Muslim Scholars Denounce ISIS

A group of 120 prominent Muslim scholars have issued a written condemnation of the religious claims of ISIS, attempting to refute their position that the Quran supports their barbaric and genocidal actions. They call ISIS’ ideology an “offense to Islam.”

The 22-page letter, written in Arabic and heavy with quotes from the Koran and other Islamic sources, is just as clear as those groups in condemning the torture, murder and destruction Islamic State militants have committed in areas they control.

“You have misinterpreted Islam into a religion of harshness, brutality, torture and murder,” the letter said. “This is a great wrong and an offense to Islam, to Muslims and to the entire world.”

Its originality lies in its use of Islamic theological arguments to refute statements made by self-declared Caliph Abu Bakr al-Baghdadi and his spokesman Abu Muhammad al-Adnani to justify their actions and attract more recruits to their cause.

The letter is addressed to al-Baghdadi and “the fighters and followers of the self-declared ‘Islamic State'”, but is also aimed at potential recruits and imams or others trying to dissuade young Muslims from going to join the fight.

Nihad Awad of the Council on American Islamic Relations (CAIR), which presented the letter in Washington on Wednesday, said he hoped potential fighters would read the document and see through the arguments of Islamic State recruiters.

“They have a twisted theology,” he said in a video explaining the letter. “They have relied many times, to mobilize and recruit young people, on classic religious texts that have been misinterpreted and misunderstood.”

This is very important and only the latest, though most prominent and authoritative, rejection of Jihadist ideology by Muslims. It’s not important because it shows that the Jihadists aren’t “real Muslims” — they are — but because it shows that Islam is a very big religion with vastly different interpretations. It goes back to the point I’ve been making for years, that there is no such thing as a One True Islam or One True Christianity, there are many Islams and many Christianities and they differ, sometimes wildly, from one another.

It’s also important because it undermines the perception that this is a war between Islam and the West or between Islam and Christianity, something that conservatives in the Christian west and the Muslim community are constantly claiming. This is a war between barbarism and humanity.

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  • Reginald Selkirk

    Good luck to them in getting a larger percentage of Muslims to accept that death as a penalty for apostasy or infidelity are not acceptable.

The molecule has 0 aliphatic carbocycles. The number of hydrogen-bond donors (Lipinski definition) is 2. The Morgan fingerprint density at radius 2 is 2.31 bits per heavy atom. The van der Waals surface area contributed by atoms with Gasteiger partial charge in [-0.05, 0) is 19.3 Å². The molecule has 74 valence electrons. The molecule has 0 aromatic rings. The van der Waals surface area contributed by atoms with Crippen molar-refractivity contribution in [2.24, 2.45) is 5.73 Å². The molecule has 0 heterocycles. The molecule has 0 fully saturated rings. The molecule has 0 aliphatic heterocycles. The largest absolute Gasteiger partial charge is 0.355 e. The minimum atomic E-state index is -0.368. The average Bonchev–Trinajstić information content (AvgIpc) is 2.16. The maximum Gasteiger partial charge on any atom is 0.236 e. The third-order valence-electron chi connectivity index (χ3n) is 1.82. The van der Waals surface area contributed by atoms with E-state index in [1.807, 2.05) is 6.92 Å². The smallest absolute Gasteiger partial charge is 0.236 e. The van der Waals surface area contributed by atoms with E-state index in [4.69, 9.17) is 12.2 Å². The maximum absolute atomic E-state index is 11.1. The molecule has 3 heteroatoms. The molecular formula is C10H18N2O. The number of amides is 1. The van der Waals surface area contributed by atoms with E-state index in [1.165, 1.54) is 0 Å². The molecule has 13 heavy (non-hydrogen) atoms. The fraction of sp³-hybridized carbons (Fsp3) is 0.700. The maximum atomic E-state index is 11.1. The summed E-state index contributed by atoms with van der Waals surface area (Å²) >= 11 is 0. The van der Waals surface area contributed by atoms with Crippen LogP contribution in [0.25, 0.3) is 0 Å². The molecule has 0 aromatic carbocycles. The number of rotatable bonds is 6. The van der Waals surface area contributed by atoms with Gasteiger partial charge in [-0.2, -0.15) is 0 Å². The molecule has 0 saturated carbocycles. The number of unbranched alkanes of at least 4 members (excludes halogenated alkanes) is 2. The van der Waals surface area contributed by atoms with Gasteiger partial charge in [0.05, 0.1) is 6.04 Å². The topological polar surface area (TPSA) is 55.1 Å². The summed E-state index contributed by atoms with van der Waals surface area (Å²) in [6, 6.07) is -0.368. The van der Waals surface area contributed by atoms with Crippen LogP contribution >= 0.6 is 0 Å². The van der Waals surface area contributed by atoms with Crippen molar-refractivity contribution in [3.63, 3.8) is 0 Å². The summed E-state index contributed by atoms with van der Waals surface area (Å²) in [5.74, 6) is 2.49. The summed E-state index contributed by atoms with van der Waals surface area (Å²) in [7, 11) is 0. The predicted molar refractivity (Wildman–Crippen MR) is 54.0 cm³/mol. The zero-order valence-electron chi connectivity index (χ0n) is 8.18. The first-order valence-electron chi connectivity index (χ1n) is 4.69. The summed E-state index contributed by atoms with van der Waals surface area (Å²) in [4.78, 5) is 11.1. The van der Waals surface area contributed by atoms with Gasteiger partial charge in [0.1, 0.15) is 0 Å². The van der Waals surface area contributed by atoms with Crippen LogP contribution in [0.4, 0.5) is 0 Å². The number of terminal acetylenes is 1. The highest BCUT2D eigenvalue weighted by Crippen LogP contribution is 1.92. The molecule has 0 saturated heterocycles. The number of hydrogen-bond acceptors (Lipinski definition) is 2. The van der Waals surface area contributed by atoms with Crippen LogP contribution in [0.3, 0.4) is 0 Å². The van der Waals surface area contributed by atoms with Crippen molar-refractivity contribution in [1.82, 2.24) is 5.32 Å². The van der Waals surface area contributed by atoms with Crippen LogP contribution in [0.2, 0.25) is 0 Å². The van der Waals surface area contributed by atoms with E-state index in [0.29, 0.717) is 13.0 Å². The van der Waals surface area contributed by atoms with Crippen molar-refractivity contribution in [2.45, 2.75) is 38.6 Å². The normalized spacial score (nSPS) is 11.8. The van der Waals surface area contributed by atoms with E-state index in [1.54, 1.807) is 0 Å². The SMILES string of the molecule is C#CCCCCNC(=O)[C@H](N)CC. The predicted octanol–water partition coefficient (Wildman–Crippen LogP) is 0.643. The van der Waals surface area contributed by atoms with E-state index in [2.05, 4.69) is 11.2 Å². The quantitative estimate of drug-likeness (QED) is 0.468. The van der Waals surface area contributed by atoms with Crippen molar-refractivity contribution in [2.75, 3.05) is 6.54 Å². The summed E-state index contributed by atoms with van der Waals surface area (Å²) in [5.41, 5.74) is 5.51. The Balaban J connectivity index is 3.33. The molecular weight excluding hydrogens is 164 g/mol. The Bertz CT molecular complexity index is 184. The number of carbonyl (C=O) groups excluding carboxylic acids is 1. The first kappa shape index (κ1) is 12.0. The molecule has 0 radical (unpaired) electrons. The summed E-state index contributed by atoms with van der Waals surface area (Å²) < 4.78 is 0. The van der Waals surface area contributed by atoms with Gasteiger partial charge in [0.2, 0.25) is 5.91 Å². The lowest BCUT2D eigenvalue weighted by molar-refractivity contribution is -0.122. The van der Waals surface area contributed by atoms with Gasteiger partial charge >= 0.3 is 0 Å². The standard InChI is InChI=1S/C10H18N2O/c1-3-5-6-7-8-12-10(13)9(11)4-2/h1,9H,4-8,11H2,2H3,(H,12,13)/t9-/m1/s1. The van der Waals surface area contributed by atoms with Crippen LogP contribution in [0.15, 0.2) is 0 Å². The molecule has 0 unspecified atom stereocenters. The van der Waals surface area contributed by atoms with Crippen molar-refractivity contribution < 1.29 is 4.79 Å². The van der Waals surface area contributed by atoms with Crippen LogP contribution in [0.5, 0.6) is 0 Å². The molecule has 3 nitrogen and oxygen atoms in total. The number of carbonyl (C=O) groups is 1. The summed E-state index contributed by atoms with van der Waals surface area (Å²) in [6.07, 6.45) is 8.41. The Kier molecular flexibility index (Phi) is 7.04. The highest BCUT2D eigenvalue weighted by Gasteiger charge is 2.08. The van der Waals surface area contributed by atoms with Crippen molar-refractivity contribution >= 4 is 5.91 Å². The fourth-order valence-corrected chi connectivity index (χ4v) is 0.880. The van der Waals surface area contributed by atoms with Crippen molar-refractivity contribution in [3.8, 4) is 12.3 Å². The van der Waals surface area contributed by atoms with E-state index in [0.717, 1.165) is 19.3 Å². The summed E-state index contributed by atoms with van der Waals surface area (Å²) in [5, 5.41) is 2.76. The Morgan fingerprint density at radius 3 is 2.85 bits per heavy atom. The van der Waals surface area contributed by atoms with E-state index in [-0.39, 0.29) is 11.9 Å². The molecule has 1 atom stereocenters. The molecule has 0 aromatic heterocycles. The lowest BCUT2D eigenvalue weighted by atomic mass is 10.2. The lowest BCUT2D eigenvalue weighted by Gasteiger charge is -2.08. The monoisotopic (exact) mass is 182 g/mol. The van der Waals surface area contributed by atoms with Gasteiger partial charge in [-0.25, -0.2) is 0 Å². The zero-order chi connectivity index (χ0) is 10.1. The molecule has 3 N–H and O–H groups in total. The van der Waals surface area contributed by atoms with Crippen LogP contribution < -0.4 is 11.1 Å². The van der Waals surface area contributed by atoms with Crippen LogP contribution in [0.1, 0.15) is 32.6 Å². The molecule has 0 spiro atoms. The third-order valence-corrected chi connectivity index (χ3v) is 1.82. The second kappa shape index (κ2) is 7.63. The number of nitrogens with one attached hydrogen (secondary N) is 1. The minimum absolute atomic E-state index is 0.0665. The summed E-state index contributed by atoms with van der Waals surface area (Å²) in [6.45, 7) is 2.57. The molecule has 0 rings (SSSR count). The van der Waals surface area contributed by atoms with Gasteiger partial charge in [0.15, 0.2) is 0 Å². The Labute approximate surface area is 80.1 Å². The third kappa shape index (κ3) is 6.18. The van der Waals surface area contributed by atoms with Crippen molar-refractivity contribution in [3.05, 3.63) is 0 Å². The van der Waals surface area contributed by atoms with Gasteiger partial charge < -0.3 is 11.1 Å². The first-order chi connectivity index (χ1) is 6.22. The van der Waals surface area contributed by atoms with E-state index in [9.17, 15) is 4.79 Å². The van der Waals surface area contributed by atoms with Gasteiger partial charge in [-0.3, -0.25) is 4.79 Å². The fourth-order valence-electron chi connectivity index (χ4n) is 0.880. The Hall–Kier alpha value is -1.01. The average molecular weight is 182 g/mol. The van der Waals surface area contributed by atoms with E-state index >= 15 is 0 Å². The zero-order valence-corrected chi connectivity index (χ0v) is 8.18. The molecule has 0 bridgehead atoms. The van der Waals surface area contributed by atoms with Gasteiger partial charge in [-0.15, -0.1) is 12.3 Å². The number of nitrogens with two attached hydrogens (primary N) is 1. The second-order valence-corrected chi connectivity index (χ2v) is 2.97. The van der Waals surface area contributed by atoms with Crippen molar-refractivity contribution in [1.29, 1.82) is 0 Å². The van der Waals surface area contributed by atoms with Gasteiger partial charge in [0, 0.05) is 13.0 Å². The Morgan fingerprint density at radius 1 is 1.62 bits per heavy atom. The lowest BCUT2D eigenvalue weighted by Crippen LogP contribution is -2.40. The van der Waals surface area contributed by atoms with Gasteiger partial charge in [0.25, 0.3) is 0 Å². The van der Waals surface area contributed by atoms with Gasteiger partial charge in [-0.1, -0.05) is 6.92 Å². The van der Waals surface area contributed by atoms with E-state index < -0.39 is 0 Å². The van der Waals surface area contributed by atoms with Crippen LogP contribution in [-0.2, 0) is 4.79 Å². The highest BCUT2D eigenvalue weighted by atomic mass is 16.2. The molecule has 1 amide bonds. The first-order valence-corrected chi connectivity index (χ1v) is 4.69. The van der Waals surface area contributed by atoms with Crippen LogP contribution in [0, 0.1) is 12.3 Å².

• sunsangnim

    Bill O’Reilly will simply ignore this letter and demand to know why no Muslim groups have denounced ISIS.

  • colnago80

    Re sunsangnim @ #2

    Nah, Billo the clown will just trot out the no true Scottsman shtick to apply to those scholars.

  • http://en.uncyclopedia.co/wiki/User:Modusoperandi Modusoperandi

    Look, just like The Gays sometimes say they don’t want to destroy marriage to cover for their destruction of marriage, these Muslins are covering for their planned destruction of America and Freedom and America.

    That’s just common sense.

  • raven

    Well over 90% of the victims of Moslem Jihadists and terrorists have been other Moslems.

    They might hate the west but they hate each other more and they are a lot closer to each other.

  • raven

    Hard to say when the turmoil in the middle east will end. It’s been going on for decades now.

    The country to watch is Egypt. They have 84 million people, expanding rapidly. The Nile no longer runs to the sea, the delta where everyone lives has salt water moving up, They import liquid fuels and 40% of their food.

    This is setting up to be a rarity, a Malthusian disaster.

    These almost never happen. What happens is people walk up to the Malthusian cliff. They look over the edge. And then decide, “No, not today.” Let’s not go over it.

    China turned around. Egypt hasn’t even shown signs of noticing it.

  • laurentweppe

    This is a war between barbarism and humanity.

    No, this is a three way war were brown skinned would-be aristocrats and white skinned would-be aristocrats sandwich all those who’d rather live in societies not dedicated to sustain the parasitic lifestyle of a tiny number of bloodlines.

    The main difference between the two groups of would-be aristocrats is that after being clobbered several times, the white skinned ones changed their tune and now pretend to be the Real-True-Defenders™ of modern civilization in order to sabotage it from the inside while the other ones are still trying direct confrontation.

  • Loqi

    This is a war between barbarism and humanity.

    How I wish that were true. We’ve got some pretty vile barbarians here. You can identify them by the fact that they’re always shouting about killing the vile barbarians there. And by “killing the vile barbarians,” they generally mean killing indiscriminantly.

  • Michael Heath

    It will be interesting to see this ‘no true Scotsman’ argument play out.

    Within Christianity I see liberal Christians having the best arguments that politicized conservative Christians are,